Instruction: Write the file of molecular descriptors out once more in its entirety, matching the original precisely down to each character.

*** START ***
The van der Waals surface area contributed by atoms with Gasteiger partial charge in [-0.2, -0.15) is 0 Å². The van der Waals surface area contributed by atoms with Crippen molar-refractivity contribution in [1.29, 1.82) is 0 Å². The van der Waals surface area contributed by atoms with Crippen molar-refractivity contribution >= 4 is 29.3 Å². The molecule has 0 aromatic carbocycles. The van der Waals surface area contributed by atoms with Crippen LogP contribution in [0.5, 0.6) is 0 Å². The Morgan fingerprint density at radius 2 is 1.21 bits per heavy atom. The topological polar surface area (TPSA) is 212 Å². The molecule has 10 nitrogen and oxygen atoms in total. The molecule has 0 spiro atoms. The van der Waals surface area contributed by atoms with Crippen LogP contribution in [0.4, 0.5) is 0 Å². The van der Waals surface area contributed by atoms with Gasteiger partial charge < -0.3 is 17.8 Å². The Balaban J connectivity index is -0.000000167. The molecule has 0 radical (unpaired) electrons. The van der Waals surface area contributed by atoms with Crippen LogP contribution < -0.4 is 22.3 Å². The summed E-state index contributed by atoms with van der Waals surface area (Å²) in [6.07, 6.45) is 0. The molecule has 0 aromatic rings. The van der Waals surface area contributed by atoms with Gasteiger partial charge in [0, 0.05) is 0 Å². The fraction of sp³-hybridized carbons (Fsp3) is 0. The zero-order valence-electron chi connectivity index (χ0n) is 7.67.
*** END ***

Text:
The van der Waals surface area contributed by atoms with Gasteiger partial charge in [-0.2, -0.15) is 0 Å². The van der Waals surface area contributed by atoms with Crippen molar-refractivity contribution in [1.29, 1.82) is 0 Å². The van der Waals surface area contributed by atoms with Crippen molar-refractivity contribution >= 4 is 29.3 Å². The molecule has 0 aromatic carbocycles. The van der Waals surface area contributed by atoms with Crippen LogP contribution in [0.5, 0.6) is 0 Å². The Morgan fingerprint density at radius 2 is 1.21 bits per heavy atom. The topological polar surface area (TPSA) is 212 Å². The molecule has 10 nitrogen and oxygen atoms in total. The molecule has 0 spiro atoms. The van der Waals surface area contributed by atoms with Crippen LogP contribution in [0.4, 0.5) is 0 Å². The van der Waals surface area contributed by atoms with Gasteiger partial charge < -0.3 is 17.8 Å². The Balaban J connectivity index is -0.000000167. The molecule has 0 radical (unpaired) electrons. The van der Waals surface area contributed by atoms with Crippen LogP contribution < -0.4 is 22.3 Å². The summed E-state index contributed by atoms with van der Waals surface area (Å²) in [6.07, 6.45) is 0. The molecule has 0 aromatic rings. The van der Waals surface area contributed by atoms with Gasteiger partial charge in [0, 0.05) is 0 Å². The fraction of sp³-hybridized carbons (Fsp3) is 0. The zero-order valence-electron chi connectivity index (χ0n) is 7.67.